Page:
4. Modulating mood: Melatonin influences mood and emotional regulation. Disruptions in melatonin signaling have been linked to mood disorders such as depression and anxiety, highlighting its importance in maintaining emotional equilibrium.
  5. Enhancing cognitive function: Melatonin’s neuroprotective effects extend to cognitive function, where it helps to safeguard against neurodegenerative diseases. By promoting neuronal survival, synaptic plasticity, and supporting the integrity of the blood-brain barrier, melatonin enhances learning, memory, and overall cognitive performance.
  6. Supporting cardiovascular health: Melatonin plays a crucial role in maintaining cardiovascular health by regulating blood pressure, cholesterol levels, and vascular tone. Its anti-inflammatory and antioxidant properties help to protect against cardiovascular diseases such as hypertension and atherosclerosis.

What happens to melatonin production as we age?

When we zoom out to take a look at how melatonin is made, and not just where we find it, we find that newborn babies produce very little melatonin right after birth while they’re adjusting to the outside world. Throughout the course of a lifetime, melatonin production peaks in early childhood, and then starts to decline after puberty. As we get older, we produce less and less melatonin each night.

“Melatonin production peaks in early childhood, and then starts to decline after puberty.”

This follows the same pattern that we see with other hormones like estrogen, progesterone, and testosterone which also decline in natural production as we age. Other factors that can affect melatonin production beyond age include diet, metabolism, shift work, traveling between time zones, jet lag, and even certain medical conditions. You’ve probably experienced at least one of these firsthand, so you know how draining and disorienting it can make you feel.


Tips for naturally enhancing melatonin production

On a typical day, our body starts initiating melatonin production at sunset, and it naturally peaks in production around 2–4 a.m. before continuing its decline as our body prepares to wake up the next morning. Little melatonin is present when you wake up, as the wake-up hormone cortisol starts to prepare your body for the day. This can become dysregulated for a variety of reasons — so if you are having trouble sleeping, or experiencing the impact of low melatonin in one of the systems we mentioned above, read on for tips to naturally boost its production.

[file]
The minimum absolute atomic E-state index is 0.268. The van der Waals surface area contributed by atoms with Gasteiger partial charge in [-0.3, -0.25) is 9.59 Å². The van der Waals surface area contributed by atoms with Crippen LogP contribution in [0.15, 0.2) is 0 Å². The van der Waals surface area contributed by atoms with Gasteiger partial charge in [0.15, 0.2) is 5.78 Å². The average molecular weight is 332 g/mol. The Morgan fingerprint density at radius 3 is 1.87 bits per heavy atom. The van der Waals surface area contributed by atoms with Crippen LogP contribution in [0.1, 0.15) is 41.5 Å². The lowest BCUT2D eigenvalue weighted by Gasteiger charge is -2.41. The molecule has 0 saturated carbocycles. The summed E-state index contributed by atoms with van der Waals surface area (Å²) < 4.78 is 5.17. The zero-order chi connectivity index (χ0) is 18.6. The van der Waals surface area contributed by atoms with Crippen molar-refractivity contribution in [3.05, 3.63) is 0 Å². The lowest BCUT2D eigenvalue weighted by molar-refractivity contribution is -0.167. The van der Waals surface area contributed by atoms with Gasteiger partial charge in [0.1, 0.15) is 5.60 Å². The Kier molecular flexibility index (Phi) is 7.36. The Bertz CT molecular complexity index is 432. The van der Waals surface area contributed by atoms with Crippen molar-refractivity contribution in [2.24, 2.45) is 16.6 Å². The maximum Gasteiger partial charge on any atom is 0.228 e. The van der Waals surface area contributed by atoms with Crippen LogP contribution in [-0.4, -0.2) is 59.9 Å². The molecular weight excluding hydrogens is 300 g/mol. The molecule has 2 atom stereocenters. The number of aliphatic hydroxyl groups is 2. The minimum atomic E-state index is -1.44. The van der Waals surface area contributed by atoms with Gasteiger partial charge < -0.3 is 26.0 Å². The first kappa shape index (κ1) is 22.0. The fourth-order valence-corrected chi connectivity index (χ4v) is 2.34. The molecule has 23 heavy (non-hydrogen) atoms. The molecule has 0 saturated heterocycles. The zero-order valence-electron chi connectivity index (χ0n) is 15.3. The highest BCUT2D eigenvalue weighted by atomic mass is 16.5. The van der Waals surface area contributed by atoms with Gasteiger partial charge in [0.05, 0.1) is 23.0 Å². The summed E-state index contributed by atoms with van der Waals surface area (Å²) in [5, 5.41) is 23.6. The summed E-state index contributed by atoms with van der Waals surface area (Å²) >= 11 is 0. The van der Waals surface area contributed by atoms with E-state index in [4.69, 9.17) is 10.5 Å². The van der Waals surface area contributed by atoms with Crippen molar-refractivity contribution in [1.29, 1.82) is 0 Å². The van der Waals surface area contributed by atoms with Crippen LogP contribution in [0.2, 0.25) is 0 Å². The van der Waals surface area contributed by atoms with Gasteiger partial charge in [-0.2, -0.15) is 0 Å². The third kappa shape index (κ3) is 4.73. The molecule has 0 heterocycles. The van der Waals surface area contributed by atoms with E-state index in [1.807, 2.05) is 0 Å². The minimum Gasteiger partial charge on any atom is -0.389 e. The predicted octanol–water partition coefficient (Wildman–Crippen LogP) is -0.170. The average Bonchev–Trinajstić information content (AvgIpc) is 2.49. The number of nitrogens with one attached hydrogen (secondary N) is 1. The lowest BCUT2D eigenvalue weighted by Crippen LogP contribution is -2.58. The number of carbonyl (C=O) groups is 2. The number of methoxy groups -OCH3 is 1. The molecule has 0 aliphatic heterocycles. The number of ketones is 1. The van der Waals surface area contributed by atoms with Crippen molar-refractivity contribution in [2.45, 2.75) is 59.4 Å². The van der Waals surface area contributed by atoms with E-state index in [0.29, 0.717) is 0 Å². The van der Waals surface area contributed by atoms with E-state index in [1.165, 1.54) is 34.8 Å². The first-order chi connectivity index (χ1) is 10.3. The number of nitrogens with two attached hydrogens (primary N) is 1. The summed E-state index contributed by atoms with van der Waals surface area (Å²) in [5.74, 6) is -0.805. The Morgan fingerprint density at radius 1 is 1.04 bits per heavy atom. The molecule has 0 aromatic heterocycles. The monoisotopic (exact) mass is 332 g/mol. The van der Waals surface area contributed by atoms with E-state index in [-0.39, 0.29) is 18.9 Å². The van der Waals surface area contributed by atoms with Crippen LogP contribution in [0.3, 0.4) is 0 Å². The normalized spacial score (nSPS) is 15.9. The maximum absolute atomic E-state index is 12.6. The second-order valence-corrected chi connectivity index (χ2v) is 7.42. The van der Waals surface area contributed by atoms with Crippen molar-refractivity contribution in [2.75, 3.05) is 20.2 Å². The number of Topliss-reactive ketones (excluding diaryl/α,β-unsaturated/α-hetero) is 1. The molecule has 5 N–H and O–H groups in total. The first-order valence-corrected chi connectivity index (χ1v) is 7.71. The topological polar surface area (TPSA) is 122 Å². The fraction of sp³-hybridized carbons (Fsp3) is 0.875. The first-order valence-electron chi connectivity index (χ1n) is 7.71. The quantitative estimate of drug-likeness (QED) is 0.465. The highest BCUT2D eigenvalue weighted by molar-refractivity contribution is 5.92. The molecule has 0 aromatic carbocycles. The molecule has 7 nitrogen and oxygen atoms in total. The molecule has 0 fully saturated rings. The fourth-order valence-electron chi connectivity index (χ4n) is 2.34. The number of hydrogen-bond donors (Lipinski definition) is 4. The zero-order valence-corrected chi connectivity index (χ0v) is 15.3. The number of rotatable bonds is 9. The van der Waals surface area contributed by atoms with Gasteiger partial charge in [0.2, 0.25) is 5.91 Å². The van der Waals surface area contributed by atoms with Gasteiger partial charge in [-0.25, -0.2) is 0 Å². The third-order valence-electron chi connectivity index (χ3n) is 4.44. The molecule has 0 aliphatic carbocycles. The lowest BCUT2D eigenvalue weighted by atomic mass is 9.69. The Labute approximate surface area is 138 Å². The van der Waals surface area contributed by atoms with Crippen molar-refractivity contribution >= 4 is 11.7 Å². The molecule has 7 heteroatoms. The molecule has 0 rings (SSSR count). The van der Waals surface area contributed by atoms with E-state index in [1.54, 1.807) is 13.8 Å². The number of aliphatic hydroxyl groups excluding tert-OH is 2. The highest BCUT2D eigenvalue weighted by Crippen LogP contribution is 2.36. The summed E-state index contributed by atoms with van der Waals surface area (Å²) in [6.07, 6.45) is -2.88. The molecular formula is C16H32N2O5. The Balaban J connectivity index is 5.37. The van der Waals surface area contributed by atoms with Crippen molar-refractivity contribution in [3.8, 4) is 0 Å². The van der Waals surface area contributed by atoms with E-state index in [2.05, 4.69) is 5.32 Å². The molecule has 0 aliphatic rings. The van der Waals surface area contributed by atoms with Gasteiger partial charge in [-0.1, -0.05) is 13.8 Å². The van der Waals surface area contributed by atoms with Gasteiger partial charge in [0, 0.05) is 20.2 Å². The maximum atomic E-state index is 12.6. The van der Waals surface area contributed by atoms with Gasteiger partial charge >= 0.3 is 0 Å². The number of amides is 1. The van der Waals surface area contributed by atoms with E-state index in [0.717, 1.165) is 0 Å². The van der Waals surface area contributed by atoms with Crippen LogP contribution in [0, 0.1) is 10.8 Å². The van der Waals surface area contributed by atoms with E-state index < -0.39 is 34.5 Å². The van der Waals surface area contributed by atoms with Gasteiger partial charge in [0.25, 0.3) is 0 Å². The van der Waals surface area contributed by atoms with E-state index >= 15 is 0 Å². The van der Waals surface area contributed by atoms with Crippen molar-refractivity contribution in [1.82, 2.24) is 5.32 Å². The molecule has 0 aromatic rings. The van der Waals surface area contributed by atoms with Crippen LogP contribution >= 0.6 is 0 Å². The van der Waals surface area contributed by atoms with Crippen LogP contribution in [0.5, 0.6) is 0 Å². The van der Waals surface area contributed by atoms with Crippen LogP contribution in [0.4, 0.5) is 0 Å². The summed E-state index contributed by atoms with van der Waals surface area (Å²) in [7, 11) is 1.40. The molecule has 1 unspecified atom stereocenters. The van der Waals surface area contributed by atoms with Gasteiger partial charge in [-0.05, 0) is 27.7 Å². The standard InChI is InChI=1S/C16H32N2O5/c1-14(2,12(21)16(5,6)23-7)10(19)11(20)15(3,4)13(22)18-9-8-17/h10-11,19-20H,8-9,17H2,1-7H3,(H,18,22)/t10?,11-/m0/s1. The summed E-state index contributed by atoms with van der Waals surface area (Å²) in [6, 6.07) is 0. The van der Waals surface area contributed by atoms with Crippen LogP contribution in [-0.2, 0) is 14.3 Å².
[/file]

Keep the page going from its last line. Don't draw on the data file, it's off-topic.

1. Optimize your sleep environment: Create a conducive sleep environment by minimizing exposure to artificial light, particularly blue light emitted by electronic devices, in the evening. Invest in blackout curtains to promote darkness and block out external light in your bedroom.
  2. Establish a bedtime routine: Establish a consistent bedtime routine to signal to your body that it’s time to wind down. Engage in relaxing activities such as taking a warm bath, practicing gentle yoga, stretching, or breath work, or even listening to soothing music to relax your body and mind.
  3. Limit caffeine and alcohol: Limit consumption of caffeine and alcohol, particularly in the hours leading up to bedtime, as they can disrupt sleep patterns and inhibit melatonin production.
  4. Practice stress reduction techniques: Incorporate stress reduction techniques such as deep breathing exercises, mindfulness meditation, or yoga into your daily routine to promote relaxation and lower stress levels.
  5. Expose yourself to natural light during the day: Spend time outdoors during the day, especially in the morning, to expose yourself to natural sunlight. Natural light exposure helps to synchronize your circadian rhythm and promote melatonin production later in the evening.
  6. Limit screen time before bed: Minimize exposure to screens, including smartphones, tablets, and computers, at least a few hours before bedtime. The blue light emitted by these devices can suppress melatonin production and disrupt your sleep patterns. We know we already said this before, but it’s important!
  7. Maintain a consistent sleep schedule: Stick to a regular sleep schedule by going to bed and waking up at the same time every day, even on weekends. Consistency helps to regulate your body’s internal clock and optimize hormone production.
  8. Ensure optimal magnesium intake: Include magnesium-rich foods such as leafy greens, nuts, seeds, and whole grains in your diet, as magnesium plays a role in melatonin synthesis and can help improve sleep quality.